Op-ed: Evaluating Obama’s presidency

Barack Obama is nearing the end of his tenure in office. Photo: Grant Source via Creative Commons

Barack Obama is nearing the end of his tenure in office. Photo: Grant Source via Creative Commons

By Jonathan Coello | Published Oct. 22, 2016

In American society, both past and present, many people have often found themselves critiquing the president and his effectiveness as a leader. It is an action that generally begins the moment the individual takes office and continues throughout his or her tenure, whether that be one term or two terms. Bringing into account that our current President, Barack Obama, is reaching the end of his tenure in office, many scholars will begin to evaluate and write about his effectiveness. This article will be no different.

Although every person has their own personal standard by which they evaluate the president, the most effective is that which Richard Neustadt used. Neustadt, former professor at Columbia University and advisor to Presidents John F. Kennedy and Lyndon B. Johnson, developed a standard which includes three main criteria; the power to persuade, professional reputation, and public prestige. These three elements are often the critical points that either elevate the individual in office or bring that same person to his or her decline.

Beginning with the power to persuade, it is important to understand that persuade in this case, means bargain, and although Obama has had his share of somewhat successful bargains, for the most part he lacks significantly in this area and is most evident through the debt-ceiling crisis of 2011. In a letter to Senator Jim DeMint, Timothy F. Geithner from the Department of the Treasury expressed that roughly 40 percent of government spending relied on money that was borrowed. In other words, for the government to function without borrowing money, it would have to immediately cut spending by 40 percent, which would have a serious impact on members of the Armed Forces, Social Security recipients, veterans, and small business owners. In this, Obama sought to increase the debt limit not to expand our national obligations, rather to allow the US Treasury to fund programs which congress had already established. However, his ability to persuade fell short when he repeatedly had to threaten congress. Although it never fell to the point where Obama had to exercise executive action to bypass congress or veto legislation, the very notion that negotiations even got to that point shows that persuasion was on its way out the door.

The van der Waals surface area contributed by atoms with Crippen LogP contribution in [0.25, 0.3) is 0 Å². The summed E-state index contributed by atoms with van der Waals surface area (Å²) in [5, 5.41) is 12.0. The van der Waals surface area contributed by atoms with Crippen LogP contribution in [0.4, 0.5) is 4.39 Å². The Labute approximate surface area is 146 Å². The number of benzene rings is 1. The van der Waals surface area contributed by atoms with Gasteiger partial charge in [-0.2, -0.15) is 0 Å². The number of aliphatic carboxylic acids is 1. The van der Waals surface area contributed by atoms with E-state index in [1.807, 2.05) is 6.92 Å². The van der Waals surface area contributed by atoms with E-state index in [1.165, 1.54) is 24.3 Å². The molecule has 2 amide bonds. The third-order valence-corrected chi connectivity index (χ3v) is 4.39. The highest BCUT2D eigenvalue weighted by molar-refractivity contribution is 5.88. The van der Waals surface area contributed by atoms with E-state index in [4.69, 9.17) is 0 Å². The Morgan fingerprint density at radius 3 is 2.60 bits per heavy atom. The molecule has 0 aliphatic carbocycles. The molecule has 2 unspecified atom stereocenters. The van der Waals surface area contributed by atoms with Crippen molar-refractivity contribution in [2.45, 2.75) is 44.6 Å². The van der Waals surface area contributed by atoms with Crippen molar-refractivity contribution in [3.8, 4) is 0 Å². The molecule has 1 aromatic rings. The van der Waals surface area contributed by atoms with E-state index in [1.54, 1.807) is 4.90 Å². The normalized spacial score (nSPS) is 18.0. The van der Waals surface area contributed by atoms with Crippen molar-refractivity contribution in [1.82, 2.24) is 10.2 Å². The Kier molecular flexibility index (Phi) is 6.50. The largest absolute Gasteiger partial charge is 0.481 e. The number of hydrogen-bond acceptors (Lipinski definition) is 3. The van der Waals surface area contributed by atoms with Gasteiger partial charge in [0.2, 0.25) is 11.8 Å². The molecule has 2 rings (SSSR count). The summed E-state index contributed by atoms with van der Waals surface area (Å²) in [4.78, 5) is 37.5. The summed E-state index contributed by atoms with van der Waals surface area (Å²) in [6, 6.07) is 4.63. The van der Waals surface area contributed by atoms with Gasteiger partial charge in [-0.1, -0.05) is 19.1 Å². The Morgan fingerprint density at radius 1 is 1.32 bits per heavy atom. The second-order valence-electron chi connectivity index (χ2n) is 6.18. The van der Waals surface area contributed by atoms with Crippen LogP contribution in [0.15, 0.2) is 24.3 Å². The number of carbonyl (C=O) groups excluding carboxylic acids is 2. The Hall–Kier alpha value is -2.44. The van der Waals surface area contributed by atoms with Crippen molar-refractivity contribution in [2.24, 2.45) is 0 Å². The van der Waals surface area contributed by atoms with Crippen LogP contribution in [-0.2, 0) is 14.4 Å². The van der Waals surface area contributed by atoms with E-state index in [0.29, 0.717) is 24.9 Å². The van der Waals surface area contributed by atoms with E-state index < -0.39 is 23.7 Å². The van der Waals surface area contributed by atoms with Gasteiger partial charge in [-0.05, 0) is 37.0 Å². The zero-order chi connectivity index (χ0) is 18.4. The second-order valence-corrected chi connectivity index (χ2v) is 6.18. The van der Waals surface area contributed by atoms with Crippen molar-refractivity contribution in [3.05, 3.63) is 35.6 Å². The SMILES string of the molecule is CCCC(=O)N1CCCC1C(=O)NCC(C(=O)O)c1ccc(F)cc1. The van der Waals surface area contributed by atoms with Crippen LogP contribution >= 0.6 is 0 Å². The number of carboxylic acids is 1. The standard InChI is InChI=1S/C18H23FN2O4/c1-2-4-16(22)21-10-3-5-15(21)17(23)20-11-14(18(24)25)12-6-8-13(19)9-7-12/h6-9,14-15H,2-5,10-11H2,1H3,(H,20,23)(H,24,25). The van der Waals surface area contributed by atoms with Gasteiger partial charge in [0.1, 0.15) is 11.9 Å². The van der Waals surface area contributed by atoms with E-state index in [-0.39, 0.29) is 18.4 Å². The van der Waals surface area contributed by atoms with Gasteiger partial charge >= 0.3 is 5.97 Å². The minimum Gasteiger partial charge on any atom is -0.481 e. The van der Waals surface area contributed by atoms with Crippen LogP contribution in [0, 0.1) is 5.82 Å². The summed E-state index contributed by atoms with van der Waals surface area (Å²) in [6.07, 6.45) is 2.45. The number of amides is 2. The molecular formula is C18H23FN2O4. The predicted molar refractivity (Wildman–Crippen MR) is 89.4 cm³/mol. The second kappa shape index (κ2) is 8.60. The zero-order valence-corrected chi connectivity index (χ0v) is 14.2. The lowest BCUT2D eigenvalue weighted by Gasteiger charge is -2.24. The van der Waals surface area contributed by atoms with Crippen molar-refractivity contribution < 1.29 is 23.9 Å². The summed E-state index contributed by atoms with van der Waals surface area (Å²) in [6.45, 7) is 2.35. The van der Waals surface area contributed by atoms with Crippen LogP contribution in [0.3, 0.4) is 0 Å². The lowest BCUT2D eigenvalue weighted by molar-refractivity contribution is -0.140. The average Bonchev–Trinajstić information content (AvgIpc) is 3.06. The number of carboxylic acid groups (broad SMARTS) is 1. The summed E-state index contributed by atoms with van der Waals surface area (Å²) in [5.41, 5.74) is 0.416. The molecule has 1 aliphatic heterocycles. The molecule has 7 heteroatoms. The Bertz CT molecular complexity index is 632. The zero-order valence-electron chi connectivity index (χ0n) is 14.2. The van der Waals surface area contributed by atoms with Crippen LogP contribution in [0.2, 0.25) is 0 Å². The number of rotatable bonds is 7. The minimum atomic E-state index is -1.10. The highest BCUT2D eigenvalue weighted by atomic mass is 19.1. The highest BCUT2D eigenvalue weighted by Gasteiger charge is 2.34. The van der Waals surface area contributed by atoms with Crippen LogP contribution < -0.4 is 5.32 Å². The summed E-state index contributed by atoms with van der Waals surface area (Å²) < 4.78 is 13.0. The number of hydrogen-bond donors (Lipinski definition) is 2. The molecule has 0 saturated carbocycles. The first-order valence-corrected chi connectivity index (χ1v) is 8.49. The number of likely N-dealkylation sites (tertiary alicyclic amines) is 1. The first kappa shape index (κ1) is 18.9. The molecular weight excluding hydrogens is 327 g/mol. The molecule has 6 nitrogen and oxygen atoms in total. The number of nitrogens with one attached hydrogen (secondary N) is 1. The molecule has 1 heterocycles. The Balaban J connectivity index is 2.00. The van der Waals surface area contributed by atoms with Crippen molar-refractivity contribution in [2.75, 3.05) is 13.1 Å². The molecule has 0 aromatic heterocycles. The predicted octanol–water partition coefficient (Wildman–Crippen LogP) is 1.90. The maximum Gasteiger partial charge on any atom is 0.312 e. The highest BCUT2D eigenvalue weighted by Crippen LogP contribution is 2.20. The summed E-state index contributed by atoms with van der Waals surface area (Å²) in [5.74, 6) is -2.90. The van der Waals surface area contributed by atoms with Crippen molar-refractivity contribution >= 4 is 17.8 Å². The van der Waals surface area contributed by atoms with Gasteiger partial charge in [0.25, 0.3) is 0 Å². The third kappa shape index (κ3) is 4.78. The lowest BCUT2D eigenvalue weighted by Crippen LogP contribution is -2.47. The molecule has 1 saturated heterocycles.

The next element, professional reputation, in no way makes Obama look any better. In the minds of those who are to be persuaded, which are members of congress and other officials in Washington, perception of the man in office plays a huge factor in whether or not he will have support. In other words, their thoughts are shaped by what they see. Evidently, Obama’s inability to produce an effective economic recovery policy, prevent foreclosure, lower healthcare costs, produce a coherent energy policy, and restore America’s role in terms of foreign policy has painted a picture to both congress and Washington officials that he cannot get the job done. In turn, this inability causes a lack of support from within the establishment giving a blow to his professional reputation.

Although this final element, public prestige, varies greatly depending on who you ask, I believe that President Obama has done a slightly better job here than in the previous two sections, however, this does not mean he has succeeded. At the end of George W. Bush’s tenure, the people of this nation sought a leader who would bring them out of the hole they had fallen into; that leader was Obama. According to polls conducted by CNN, Gallup, and Real Clear Politics respectively, Obama’s initial approval rating was 69 percent in 2008, fell to 48 percent by 2015, and now stands at 50 percent. This goes to show that despite reforms in immigration and marriage equality, his numbers have not been consistent enough to keep him above the 50 percent threshold over the course of his tenure. To conclude, let us remember that the presidency is no place for the faint of heart and let us hope that in the years to come, someone will step up, man or woman, to lead this country effectively and respectfully.

Editor’s note: Jonathan Coello is a senior at Kean University studying political science. The ideas presented in this piece were adapted from a research paper he wrote for his American presidency class.

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